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Martin van den Berg, Kathleen A. Spanos, Michael Kubovy; The effect of synaesthetically induced colors on perceptual organization. Journal of Vision 2005;5(8):347. doi: 10.1167/5.8.347.
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© ARVO (1962-2015); The Authors (2016-present)
We tested the perceptual reality of synaesthesia in two phases. During the first phase, four color-grapheme synaesthetes reported on the synaesthetically induced colors of the letters A-Z and the numbers 0–9 in two sessions. We computed consistency within and between the two sessions and identified letters and numbers whose colors are consistently chosen, taking into account the strength of the synaesthetic association and the ability of the computer display to adequately represent the synaesthetic color.
In the second phase, we pitted grouping by proximity against grouping by similarity, using letters that induced colors either strongly or weakly. We measured the strength of grouping by proximity and grouping by similarity. Synaesthetes are more likely to group a dot pattern according to the similarity of synaesthetic colors than by proximity. This effect is greater for alphanumeric symbols that induced colors strongly than for alphanumeric symbols that induced them weakly. For control subjects the alphanumeric symbols had no effect on perceptual organization and the difference between strong and weak symbols was absent.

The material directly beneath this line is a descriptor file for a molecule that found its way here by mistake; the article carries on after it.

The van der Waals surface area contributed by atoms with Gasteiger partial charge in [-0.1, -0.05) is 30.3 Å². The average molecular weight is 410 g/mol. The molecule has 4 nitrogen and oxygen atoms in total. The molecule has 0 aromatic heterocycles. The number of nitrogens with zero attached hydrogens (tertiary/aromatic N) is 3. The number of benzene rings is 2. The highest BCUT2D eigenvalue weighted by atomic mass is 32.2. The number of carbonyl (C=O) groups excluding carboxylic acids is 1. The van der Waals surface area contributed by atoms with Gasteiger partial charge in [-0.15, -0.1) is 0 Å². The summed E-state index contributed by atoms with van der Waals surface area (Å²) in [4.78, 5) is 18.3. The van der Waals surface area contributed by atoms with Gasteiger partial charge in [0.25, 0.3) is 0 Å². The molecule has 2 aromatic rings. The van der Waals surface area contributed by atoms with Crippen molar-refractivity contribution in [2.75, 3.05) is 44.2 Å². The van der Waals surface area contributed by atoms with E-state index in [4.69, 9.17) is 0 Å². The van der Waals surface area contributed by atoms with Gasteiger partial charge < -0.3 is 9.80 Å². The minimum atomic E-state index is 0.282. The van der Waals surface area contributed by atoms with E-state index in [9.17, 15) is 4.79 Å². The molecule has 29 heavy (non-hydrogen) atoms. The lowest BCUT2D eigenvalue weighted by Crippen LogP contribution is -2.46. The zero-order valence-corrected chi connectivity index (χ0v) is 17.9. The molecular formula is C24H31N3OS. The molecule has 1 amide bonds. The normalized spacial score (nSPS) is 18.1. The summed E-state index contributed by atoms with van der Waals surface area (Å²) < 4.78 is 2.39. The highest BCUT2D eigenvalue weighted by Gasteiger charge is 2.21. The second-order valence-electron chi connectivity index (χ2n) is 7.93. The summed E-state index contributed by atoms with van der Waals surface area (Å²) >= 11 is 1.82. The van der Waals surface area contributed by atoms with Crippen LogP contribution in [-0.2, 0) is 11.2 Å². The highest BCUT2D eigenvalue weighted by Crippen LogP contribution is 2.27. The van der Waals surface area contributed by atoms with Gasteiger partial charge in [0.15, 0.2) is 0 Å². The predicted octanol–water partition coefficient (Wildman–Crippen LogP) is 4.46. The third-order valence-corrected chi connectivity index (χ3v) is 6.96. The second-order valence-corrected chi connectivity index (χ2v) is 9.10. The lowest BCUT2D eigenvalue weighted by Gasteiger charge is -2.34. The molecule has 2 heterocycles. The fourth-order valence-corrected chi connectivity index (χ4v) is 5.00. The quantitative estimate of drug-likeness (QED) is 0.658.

The results show that synaesthetes choose induced colors with high consistency and that synaesthetically induced colors affect perceptual organization. Since these results are based on precise quantitative methods, they constitute evidence that synaesthesia is a genuine perceptual phenomenon.
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